16OSI LayersPhysical layer(defines the physical characteristics of the network)Data-link layer(provides safe communication of data over the physical network)Network layer(handles connection to the network by the higher layers)Transport layer(provides end-to-end errors detection and correction)Session layer(manages sessions among applications)Presentation layer(provides standard data representations for applications)Application layer(applications connected to the network)
17Physical layer: ensures a safe and efficient travel of data; consists ofelectronic circuits for data transmission etc.Data link layer: in charge of data encapsulation under the form ofpackets and their interpretation at the physical layer.Network layer: in charge of packets transmission from a source A to adestination B.Transport layer: in charge of the delivery of packets from a source Ato a destination BSession layer: in charge of the management of network access.Presentation layer: determines the format of the data transmitted toapplications, data compressing/decompressing, encrypting etc.Application layer: contains the applications which are used by theend-user, such as Java, Word etc.
18The TCP/IP Model-Consists of only 4 layers: application, transport, internet and network.LayersApplication layer(applications and processes running on the network)Transport layer(provides end-to-end data delivery services)Internet layer(makes datagrams and handles data routing)Network layer(provides routines allowing access to the physical network)
19Network layer-Provides the same functionality as the physical, the data link andnetwork layers in the OSI model.-Mapping between IP addresses and network physical addresses.-Encapsulation of IP datagrams, e.g packets, in format understandableby the network.Internet layer-Lies at the heart of TCP/IP.-Based on the Internet Protocol (IP), which provides the frame fortransmitting data from place A to place B.Transport layer-Based on two main protocols: TCP (Transmission Control Protocol)and UDP (User Datagram protocol)Application layer-Combines the functions of the OSI application, presentation, andsession layers.-Protocols involved in this layer: HTTP, FTP, SMTP etc.
204. Networks Interconnection/InternetConcept of Network Interconnection-First implemented in the Defense Advanced Research Project AgencyNetwork (Arpanet), in 1966 in USA.-Consists of connecting several computer networks based on differentprotocols-Requires the definition of a common interconnection protocol on topthe local protocols.-The Internet Protocol (IP) plays this role, by defining unique addressesfor a network and a host machine.FTP Telnet SNMPSMTPTCP/UDPIPEthernet Arpanet Token ring
22Internet Protocol (IP)Overview-The IP protocol provides two main functionality:→Decomposition of the initial information flow into packets ofstandardized size, and reassembling at the destination.→Routing of a packet through successive networks, from the sourcemachine to the destination identified by its IP address.-Transmitted packets are not guaranteed to be delivered (datagramprotocol).-The IP protocol does not request for connection (connectionless)before sending data and does not make any error detection.Functions-Decompose the initial data (to be sent) into datagrams.-Each datagram will have a header including, the IP address and theport number of the destination.-Datagrams are then sent to selected gateways, e.g IP routers, connectedat the same time to the local network and to an IP service providernetwork.
23SenderReceiverpacket1packet2Routers-Datagrams are transferred from gateways to gateways until they arrivedat their final destination.
24Structure of an IP packet-The fields at the beginning of the packet, called the frame header,define the IP protocol’s functionality and limitations.-32 bits are allocated for encoding source and destination addresses (32bits for each of these address fields).-The remainder of the header (16 bits) encodes various information suchas the total packet length in bytes.-Hence an IP packet can be a maximum of 64Kb long.0 10 12 16 20 24HeaderChecksumSource addressDestination addressOptionsData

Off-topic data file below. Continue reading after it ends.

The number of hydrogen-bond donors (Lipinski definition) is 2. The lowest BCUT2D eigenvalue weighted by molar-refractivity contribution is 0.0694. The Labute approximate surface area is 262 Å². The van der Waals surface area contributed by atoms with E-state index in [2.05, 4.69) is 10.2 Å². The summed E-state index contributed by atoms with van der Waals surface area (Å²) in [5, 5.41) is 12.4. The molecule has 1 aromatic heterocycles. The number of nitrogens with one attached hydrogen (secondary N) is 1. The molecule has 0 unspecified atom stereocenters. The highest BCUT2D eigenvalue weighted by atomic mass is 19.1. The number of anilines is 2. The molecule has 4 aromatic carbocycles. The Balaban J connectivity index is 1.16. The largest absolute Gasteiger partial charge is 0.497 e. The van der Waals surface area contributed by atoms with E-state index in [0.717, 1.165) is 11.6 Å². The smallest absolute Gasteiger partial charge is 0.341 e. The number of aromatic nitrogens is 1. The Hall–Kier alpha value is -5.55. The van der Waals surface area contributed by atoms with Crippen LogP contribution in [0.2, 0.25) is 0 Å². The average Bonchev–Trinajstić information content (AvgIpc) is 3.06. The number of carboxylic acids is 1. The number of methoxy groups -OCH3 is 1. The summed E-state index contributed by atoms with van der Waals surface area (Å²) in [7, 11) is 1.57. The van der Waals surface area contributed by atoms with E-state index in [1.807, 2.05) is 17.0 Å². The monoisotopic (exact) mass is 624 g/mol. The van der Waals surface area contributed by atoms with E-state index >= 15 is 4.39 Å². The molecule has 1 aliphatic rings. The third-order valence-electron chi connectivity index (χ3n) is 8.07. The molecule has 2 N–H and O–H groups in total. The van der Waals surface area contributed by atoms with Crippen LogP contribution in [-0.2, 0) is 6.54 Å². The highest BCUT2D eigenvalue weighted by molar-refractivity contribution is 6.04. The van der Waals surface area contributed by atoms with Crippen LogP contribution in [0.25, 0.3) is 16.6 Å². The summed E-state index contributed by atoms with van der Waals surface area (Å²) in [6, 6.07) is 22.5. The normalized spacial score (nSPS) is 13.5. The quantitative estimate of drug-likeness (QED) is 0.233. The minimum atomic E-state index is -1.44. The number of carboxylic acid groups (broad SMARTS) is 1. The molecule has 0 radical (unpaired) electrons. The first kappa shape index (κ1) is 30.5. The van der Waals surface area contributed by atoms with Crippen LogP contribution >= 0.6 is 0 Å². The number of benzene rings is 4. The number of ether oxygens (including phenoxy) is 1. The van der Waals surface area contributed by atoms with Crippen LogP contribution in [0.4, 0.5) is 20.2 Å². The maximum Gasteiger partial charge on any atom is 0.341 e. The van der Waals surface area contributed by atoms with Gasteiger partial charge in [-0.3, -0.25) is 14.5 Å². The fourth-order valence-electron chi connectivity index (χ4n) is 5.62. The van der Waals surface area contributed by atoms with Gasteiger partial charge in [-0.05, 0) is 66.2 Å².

25Transmission Control Protocol (TCP)Overview-TCP provides by using IP packets a basic service that does guaranteesafe delivery:→error detection→safe data transmission→assurance that data are received in the correct order-Before sending data, TCP requires that the computers communicatingestablish a connection (connection-oriented protocol).ClientServerTCPSYNSYN_ACKACKDATADATAACKDATAFINFINACK
26-TCP provides support for sending and receiving arbitrary amounts ofdata as one big stream of byte data (IP is limited to 64Kb).-TCP does so by breaking up the data stream into separate IP packets.-Packets are numbered, and reassembled on arrival, using sequence andsequence acknowledge numbers.-TCP also improves the capability of IP by specifying port numbers.→ There are 65,536 different TCP ports (sockets) through which everyTCP/IP machine can talk.Structure of a TCP packet0 2 4 8 12 20Source portDestination portSequence No.Sequence Ack. No.Misc. headerData
27User Datagram Protocol (UDP)Overview-Datagram protocol also built on top of IP.-Has the same packet-size limit (64Kb) as IP, but allows for portnumber specification.-Provides also 65,536 different ports.-Hence, every machine has two sets of 65,536 ports: one for TCP and theother for UDP.-Connectionless protocol, without any error detection facility.-Provides only support for data transmission from one end to the other,without any further verification.-The main interest of UDP is that since it does not make furtherverification, it is very fast.-Useful for sending small size data in a repetitive way such as timeinformation.
284.5 Internet Application ProtocolsOn top of TCP/IP, several services have been developed in order tohomogenize applications of same nature:-FTP (File Transfer Protocol) allows the transfer of collection of filesbetween two machines connected to the Internet.-Telnet (Terminal Protocol) allows a user to connect to a remote host interminal mode.-NNTP (Network News Transfer Protocol) allows the constitution ofcommunication groups (newsgroups) organized around specific topics.-SMTP (Simple Mail Transfer Protocol) defines a basic service forelectronic mails.-SNMP (Simple Network Management Protocol) allows themanagement of the network.FTP Telnet SNMPSMTPTCP/UDPIPEthernet Arpanet Token ring